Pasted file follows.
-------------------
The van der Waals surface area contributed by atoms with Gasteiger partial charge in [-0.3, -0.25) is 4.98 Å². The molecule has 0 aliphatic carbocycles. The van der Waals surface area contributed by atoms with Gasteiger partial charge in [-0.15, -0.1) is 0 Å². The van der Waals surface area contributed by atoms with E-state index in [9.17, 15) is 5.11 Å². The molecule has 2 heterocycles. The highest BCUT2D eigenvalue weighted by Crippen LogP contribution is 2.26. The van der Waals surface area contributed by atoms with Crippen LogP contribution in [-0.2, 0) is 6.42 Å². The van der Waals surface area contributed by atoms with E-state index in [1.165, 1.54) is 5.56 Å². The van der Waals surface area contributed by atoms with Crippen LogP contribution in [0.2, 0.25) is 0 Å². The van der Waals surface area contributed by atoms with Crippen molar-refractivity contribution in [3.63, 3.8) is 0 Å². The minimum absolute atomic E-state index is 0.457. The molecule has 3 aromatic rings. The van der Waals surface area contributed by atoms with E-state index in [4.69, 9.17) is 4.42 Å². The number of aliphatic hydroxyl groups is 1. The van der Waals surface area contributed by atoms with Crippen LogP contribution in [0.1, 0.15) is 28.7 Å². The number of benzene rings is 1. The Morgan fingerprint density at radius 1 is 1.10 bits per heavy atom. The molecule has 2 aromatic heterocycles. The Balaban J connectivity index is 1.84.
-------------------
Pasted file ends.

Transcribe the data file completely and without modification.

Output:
The van der Waals surface area contributed by atoms with Gasteiger partial charge in [-0.3, -0.25) is 4.98 Å². The molecule has 0 aliphatic carbocycles. The van der Waals surface area contributed by atoms with Gasteiger partial charge in [-0.15, -0.1) is 0 Å². The van der Waals surface area contributed by atoms with E-state index in [9.17, 15) is 5.11 Å². The molecule has 2 heterocycles. The highest BCUT2D eigenvalue weighted by Crippen LogP contribution is 2.26. The van der Waals surface area contributed by atoms with Crippen LogP contribution in [-0.2, 0) is 6.42 Å². The van der Waals surface area contributed by atoms with E-state index in [1.165, 1.54) is 5.56 Å². The van der Waals surface area contributed by atoms with Crippen LogP contribution in [0.2, 0.25) is 0 Å². The van der Waals surface area contributed by atoms with Crippen molar-refractivity contribution in [3.63, 3.8) is 0 Å². The minimum absolute atomic E-state index is 0.457. The molecule has 3 aromatic rings. The van der Waals surface area contributed by atoms with E-state index in [4.69, 9.17) is 4.42 Å². The number of aliphatic hydroxyl groups is 1. The van der Waals surface area contributed by atoms with Crippen LogP contribution in [0.1, 0.15) is 28.7 Å². The number of benzene rings is 1. The Morgan fingerprint density at radius 1 is 1.10 bits per heavy atom. The molecule has 2 aromatic heterocycles. The Balaban J connectivity index is 1.84.